Settings are very important to me. Most of my love affairs with books and movies tie directly into where the characters lived, laughed, and suffered: Green Gables, Toad Hall, the Nostromo, Braveheart‘s Scotland. So when it comes to choosing or creating a setting for a project, I put a lot of thought into it.
Why is the setting so important? Because the character is strongly connected to it, whether positively or negatively, and any emotional connection that your character has can also create a connection with readers. Bilbo loved Hobbiton like it was a person instead of a place, and so we loved it and wanted it to endure for his sake. The Nostromo, the spaceship from the original Alien movie, was cluttered, narrow, and claustrophobic, and Ripley and her crew were stuck in there with an acid-bleeding, face-sucking xenomorph that could be hiding in any of a million crevices. Escaping the ship became nearly as important as escaping the monster. The settings in these examples were key to helping the audience connect with the character, proving that choosing the right setting is an important part of the process. Choose a setting that your character connects with, and your reader will be more likely to connect with it, too.
But what then? Settings, by nature, are spacious and consist of a gajillion minute details, all of which you couldn’t possibly and shouldn’t ever include. So how do you decide which ones to highlight in your story? Try including the following:
Details That Are Necessary
This goes without saying, but it’s important to choose only details that are necessary to the scene or purpose you’re trying to achieve. It’s a hard line to walk. Too little description, and your reader is confused. Too much, and they’re skimming ahead, trying to end the pain. To find the right balance, ask yourself these questions: What’s the purpose of this scene? What details need to be shared to accomplish this? Stick to those details and you’ll achieve the goal of choosing what’s necessary.
Details That Do Double Duty
A setting description should tell the reader about the character’s surroundings, but it should also do more. When details are chosen carefully and shown effectively, the setting can reveal the character’s personality, mood, or biggest fear. It can foreshadow dire events to come, hint at backstory, or provide a symbol that will reinforce a theme throughout the story. If you let your descriptions do double duty, you’ll have ample opportunities throughout the story to drop interesting tidbits here and there that will show your reader exactly where in the world the character is while revealing a little something else along with it.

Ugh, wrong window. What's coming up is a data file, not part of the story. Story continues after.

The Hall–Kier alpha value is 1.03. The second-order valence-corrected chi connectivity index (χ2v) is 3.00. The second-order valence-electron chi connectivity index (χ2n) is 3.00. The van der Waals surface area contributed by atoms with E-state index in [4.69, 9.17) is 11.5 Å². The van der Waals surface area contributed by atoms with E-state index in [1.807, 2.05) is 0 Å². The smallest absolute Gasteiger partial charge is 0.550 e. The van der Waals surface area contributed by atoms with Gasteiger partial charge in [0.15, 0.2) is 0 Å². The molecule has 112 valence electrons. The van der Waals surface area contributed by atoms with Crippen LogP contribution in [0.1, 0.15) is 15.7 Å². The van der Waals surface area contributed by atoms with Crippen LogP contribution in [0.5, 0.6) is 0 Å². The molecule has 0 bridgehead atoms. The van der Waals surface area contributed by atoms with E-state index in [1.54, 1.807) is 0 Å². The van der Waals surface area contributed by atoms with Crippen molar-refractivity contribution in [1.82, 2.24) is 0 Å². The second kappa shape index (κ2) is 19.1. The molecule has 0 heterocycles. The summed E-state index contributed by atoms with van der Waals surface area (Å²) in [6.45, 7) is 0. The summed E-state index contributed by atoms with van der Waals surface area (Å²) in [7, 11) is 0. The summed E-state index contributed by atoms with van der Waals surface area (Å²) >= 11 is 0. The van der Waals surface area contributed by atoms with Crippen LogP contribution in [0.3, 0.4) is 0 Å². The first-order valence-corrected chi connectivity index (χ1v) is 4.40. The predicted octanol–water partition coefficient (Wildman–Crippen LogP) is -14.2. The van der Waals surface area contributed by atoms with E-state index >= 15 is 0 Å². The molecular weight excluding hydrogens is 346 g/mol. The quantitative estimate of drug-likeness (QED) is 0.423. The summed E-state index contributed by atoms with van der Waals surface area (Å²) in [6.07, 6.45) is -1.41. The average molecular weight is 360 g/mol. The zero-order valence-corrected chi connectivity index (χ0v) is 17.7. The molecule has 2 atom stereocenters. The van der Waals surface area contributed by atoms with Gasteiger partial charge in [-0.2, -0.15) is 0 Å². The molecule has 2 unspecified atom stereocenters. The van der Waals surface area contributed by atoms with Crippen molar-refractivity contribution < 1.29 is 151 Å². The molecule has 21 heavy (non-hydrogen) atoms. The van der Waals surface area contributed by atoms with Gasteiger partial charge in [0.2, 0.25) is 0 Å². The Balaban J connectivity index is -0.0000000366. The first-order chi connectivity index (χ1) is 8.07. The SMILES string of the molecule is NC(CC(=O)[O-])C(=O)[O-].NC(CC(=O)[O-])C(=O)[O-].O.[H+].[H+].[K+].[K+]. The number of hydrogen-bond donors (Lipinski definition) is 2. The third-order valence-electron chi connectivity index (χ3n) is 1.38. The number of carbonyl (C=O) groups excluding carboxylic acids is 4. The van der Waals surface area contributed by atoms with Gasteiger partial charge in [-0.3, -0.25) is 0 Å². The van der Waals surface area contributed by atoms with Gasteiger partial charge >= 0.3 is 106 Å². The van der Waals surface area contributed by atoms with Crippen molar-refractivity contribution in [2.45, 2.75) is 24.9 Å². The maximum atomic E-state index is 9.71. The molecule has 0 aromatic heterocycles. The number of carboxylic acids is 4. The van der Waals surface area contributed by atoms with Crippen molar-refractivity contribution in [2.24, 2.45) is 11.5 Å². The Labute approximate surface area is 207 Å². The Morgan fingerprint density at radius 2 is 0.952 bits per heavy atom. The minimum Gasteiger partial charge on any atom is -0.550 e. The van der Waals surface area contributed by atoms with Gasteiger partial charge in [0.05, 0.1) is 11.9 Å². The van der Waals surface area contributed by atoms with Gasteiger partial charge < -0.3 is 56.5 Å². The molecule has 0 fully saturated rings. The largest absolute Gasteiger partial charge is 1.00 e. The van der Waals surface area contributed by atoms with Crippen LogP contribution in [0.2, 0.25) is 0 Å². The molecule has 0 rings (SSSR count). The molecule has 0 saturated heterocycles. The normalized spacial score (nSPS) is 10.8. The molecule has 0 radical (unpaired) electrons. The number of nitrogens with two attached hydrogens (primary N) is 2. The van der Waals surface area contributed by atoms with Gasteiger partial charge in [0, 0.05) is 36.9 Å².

The shelf in Laura Ingalls Wilder’s house didn’t hold vague, nameless knick-knacks; the china shepherdess and brown-and-white dog stood there, items that were especially dear to Laura because of their whimsy. They represented preciousness, and possibly expense, and were among the few impractical items in the house. I remembered those knick-knacks without having to look them up because they were specific and memorable. You don’t want to be overly specific with every detail, or the story becomes an inventory of beautifully-described but pointless items. Pick a few substantial details in the scene and make them memorable.
To see how all of this can work together to create a multi-dimensional and interesting setting description, look at this excerpt from To Kill a Mockingbird.
Somehow, [Maycomb] was hotter back then: a black dog suffered on a summer’s day; bony mules hitched to Hoover carts flicked flies in the sweltering shade of the live oaks on the square. Men’s stiff collars wilted by nine in the morning. Ladies bathed before noon, after their three-o’clock naps, and by nightfall were like soft teacakes with frostings of sweat and sweet talcum.
There you have it. Great setting description, symbolism, and foreshadowing, all in a whopping 64 words.
Now, I don’t pretend to be an expert at writing description; if I was, I’d be a bestselling, Pulitzer-prize winning author along with Harper Lee. But the ideas above are a pretty good jumping-off point. Apply them and see if they don’t give your settings a boost in the right direction.
Becca Puglisi is an international speaker, writing coach, and bestselling author of The Emotion Thesaurus and its sequels. Her books are available in five languages, are sourced by US universities, and are used by novelists, screenwriters, editors, and psychologists around the world. She is passionate about learning and sharing her knowledge with others through her Writers Helping Writers blog and via One Stop For Writers—a powerhouse online library created to help writers elevate their storytelling.